From time to time we answer reader’s questions.

Josh: Do earthbag homes overheat in hot, humid climates such as Haiti? My friend toured some domes in California and they were like ovens. And how does earthbag compare to cinderblock (concrete block) homes?

Owen: Domes are exposed and vulnerable to the elements, and often have insufficient ventilation. Domes are most appropriate for desert regions that cool off at night.

I highly recommend building roofed structures in hot, rainy climates using wide roof overhangs, adequate ventilation, tall ceilings and shading from trellises, trees and other plants to prevent overheating. This can include porch roofs on the hottest side(s) facing the sun, and leaving a space between the roof and bond beam for hot air to escape. Our earthbag roundhouse here in Thailand stays nice and cool. It would be interesting to know how groups in Haiti are faring with their earthbag structures. It all depends on the design details. Obviously, corrugated metal roofing exposed to full sun all day will radiate heat like crazy, and then the high mass earthen walls will store the heat. Learn from others’ mistakes.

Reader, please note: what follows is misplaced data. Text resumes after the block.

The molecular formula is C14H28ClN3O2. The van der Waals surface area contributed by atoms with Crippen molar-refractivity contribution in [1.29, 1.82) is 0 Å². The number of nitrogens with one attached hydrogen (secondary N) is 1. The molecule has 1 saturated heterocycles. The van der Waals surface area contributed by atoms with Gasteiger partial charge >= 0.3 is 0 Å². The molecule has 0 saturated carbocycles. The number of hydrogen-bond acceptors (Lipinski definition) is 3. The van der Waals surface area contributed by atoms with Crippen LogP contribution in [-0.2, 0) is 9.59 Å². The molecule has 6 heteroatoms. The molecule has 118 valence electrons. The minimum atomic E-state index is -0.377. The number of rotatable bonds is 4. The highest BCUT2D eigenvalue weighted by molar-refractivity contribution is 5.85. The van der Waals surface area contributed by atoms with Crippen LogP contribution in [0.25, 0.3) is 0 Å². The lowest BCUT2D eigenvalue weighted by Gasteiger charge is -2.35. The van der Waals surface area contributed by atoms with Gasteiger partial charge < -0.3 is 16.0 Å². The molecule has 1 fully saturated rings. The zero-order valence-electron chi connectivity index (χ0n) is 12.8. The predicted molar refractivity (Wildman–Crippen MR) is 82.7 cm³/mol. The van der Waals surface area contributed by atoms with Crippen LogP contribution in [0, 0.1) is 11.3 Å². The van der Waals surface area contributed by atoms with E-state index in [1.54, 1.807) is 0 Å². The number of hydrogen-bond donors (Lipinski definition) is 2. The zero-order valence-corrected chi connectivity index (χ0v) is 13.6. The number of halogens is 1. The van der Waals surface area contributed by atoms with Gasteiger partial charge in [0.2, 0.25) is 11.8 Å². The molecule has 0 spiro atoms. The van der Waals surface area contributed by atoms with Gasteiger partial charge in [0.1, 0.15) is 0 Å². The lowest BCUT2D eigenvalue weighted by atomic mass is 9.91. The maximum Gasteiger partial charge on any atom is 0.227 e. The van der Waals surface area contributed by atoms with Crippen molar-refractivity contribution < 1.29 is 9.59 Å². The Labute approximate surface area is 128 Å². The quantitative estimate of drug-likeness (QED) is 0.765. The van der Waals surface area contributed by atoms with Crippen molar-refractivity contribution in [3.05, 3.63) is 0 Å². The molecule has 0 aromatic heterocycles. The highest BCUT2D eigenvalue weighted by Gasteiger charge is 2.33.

Earthbag is definitely better than concrete block in terms of 1. transfer of heat, 2. condensation build up, so they are more comfortable. In addition, earthbag buildings are lower cost, more earthquake resistant, etc.

Patti Stouter has written three articles about building in hot, humid climates.


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